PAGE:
Just as a story can be summarized, so can song lyrics–as long as the song tells a story. Once the summary is complete, it can be the basis of further spin-off activities, such as the Disappearing Summary or Pair Dictation.
Create a Summarizing Exercise in 4 Easy Steps:
Step 1: Choose a song that tells a story, and copy the lyrics from the Internet.
Step 2: Read the lyrics with the students, clarifying new vocabulary.
Step 3: Students listen to the song.
Step 4: Students summarize the story. They can write the summary individually or as a group, in a paragraph or in single sentences.
The theme of Unit 1 in More True Stories Behind the Songs is “Finding a Lost Love,” and the featured song is “You’re Beautiful,” about seeing an old love on the London subway. So the Tom Waits song “Martha,” about a middle-aged man trying to reconnect with an old girlfriend, is an appropriate supplemental song. Read through the lyrics with the students (outdated terms like “long distance” shouldn’t present a problem), and then have students listen to the song. Finally, working as a class, students summarize the story while you write their summary on the board. Below is the summary my students wrote.
Example 1: Summarizing the song “Martha” followed by a Pair Dictation or a Disappearing Summary activity
His name is Tom Frost.
He calls Martha.
She was his girlfriend forty years ago.
He wants to meet her for coffee.
She has a husband and kids.
He got married, too.
He is still in love with her.
Writing the summary as a list of single sentences makes it easier to use as the basis of a Pair Dictation or Disappearing Summary activity. For the Pair Dictation, have half of your students turn their desks or chairs so that they can’t see the summary on the board. The remaining students find a partner and, facing the board, dictate about half the sentences to their partner. Then students switch roles. After the dictation, all students face the board and check their work.
For the Disappearing Summary activity, you erase the text line by line, a few words at a time, and ask students to read the summary after each erasure. Ultimately, students will be reciting the entire summary from memory. More detailed instructions for the activity are on page 84 in the To the Teacher sections of both True Stories Behind the Songs and More True Stories Behind the Songs.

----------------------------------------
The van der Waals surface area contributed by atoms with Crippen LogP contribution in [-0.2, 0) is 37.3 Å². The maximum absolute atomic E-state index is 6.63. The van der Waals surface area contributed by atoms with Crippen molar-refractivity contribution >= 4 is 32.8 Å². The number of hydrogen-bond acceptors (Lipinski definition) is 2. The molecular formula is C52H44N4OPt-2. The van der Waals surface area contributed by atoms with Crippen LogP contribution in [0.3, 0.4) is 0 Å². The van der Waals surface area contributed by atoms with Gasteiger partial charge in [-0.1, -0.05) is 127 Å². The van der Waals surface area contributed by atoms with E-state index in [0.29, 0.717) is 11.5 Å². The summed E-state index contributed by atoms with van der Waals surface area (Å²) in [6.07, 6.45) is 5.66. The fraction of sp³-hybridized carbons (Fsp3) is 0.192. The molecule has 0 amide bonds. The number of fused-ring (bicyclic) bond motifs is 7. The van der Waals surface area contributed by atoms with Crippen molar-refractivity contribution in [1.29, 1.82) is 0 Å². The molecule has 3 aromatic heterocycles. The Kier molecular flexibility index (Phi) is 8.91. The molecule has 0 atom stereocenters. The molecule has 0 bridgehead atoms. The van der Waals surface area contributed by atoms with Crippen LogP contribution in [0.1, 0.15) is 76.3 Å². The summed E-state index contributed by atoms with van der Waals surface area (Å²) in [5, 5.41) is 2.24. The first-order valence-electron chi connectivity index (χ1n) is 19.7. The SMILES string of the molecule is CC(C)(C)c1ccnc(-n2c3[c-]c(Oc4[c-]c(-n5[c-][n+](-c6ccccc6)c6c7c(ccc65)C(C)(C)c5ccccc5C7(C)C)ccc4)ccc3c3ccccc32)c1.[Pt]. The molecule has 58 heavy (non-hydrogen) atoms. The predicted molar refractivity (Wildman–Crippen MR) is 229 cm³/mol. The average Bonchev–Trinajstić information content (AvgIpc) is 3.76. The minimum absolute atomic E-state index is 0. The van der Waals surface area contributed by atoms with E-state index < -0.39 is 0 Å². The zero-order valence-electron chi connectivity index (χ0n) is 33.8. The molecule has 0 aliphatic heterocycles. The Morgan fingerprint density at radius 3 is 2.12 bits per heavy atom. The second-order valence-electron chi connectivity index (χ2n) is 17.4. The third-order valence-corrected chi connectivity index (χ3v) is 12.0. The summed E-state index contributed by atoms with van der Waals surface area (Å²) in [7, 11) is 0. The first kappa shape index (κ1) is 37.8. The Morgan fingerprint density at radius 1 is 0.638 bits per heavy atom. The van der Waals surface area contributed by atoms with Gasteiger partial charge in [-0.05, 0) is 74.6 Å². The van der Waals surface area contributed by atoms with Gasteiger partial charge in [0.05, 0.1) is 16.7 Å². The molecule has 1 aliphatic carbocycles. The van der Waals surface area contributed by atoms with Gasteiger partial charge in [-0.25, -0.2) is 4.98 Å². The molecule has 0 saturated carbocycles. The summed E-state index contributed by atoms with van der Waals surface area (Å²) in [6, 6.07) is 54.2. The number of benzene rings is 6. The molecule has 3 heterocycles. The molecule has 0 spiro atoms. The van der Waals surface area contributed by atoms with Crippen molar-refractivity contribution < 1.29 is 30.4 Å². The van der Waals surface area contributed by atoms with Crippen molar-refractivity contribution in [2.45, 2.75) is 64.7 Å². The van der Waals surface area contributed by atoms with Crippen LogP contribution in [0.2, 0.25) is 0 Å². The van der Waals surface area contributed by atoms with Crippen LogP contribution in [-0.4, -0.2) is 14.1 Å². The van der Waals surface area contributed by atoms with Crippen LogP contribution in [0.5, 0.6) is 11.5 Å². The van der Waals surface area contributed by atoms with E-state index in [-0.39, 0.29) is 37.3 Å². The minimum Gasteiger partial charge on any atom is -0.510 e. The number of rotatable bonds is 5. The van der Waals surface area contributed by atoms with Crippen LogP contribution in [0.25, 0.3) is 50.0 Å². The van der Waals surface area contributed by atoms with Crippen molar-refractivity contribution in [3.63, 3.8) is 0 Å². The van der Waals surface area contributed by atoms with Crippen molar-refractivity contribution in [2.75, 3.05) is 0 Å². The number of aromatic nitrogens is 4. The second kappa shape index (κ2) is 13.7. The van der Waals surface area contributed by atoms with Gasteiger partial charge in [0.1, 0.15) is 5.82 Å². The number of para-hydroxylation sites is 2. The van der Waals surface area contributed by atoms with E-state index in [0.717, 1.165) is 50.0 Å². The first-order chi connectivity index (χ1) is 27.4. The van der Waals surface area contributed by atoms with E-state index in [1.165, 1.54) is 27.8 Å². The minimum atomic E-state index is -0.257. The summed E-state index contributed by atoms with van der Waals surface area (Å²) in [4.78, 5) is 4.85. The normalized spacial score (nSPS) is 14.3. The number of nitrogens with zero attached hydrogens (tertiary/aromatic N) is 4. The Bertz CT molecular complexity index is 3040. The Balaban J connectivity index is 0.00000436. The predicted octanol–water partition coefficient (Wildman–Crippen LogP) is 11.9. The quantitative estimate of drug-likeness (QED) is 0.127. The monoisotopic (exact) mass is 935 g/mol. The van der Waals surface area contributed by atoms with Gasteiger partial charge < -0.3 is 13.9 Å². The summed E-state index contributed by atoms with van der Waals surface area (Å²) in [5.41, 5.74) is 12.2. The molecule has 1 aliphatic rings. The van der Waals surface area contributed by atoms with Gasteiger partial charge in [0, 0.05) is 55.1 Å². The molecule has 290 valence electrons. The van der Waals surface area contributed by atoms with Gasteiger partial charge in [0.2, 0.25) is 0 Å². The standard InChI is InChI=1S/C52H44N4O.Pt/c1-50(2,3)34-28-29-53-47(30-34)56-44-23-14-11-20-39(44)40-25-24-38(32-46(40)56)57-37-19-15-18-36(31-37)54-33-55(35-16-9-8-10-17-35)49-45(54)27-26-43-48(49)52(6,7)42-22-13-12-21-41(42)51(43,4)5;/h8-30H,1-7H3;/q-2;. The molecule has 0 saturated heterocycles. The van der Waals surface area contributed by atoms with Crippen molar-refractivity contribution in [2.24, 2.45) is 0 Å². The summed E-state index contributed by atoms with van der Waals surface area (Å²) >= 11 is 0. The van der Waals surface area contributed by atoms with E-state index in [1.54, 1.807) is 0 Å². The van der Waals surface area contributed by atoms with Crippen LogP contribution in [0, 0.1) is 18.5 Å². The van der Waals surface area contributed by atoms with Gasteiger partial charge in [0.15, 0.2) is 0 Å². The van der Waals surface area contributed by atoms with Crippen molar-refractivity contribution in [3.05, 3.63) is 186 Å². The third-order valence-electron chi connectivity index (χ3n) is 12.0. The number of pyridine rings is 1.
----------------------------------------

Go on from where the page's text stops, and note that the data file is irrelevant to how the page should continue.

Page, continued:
After the summarizing activities, you can ask students, Will Martha meet Tom for coffee? What do you think?
Thanks to: Penny Ur and Andrew Wright for the disappearing text idea
In some songs that tell a story, the singer addresses someone. As a variation on the summarizing exercise, students can write their summary as a dialog between the singer and the person addressed. For example, in the song “Martha,” we hear Tom’s side of the phone conversation with Martha. Working as a class, students imagine what Martha’s responses to Tom are and then write their summary as dialog between Tom and Martha. Once the dialog is written, pairs of volunteers can come forward and act out the dialog for the class. A conversation based on “Martha” might begin something like the one below.
Example 2: Summarizing the song in dialog form
Tom: Hi, Martha. This is Tom.
Tom: Tom Frost. Do you remember me?
Thanks to: the authors of the article “Teaching with Music”
Next, let’s look at a yet another variation of the summarizing exercise: telling the story from the point of view of someone in the song.
The theme of Unit 6 in More True Stories Behind the Songs is “You Can’t Judge a Book by Its Cover.” The first story in the unit is about Susan Boyle, and the second is about a Ugandan king who worked as a nurse’s aide in the U.S. for 22 years. The Avril Lavigne song “Sk8er Boi,” about a girl who rebuffs a boy because of the way he looks, fits the theme nicely. After students read the lyrics and listen to the song, tell them, Imagine you are the girl. Tell your story to a friend. Working together, my students wrote the summary below.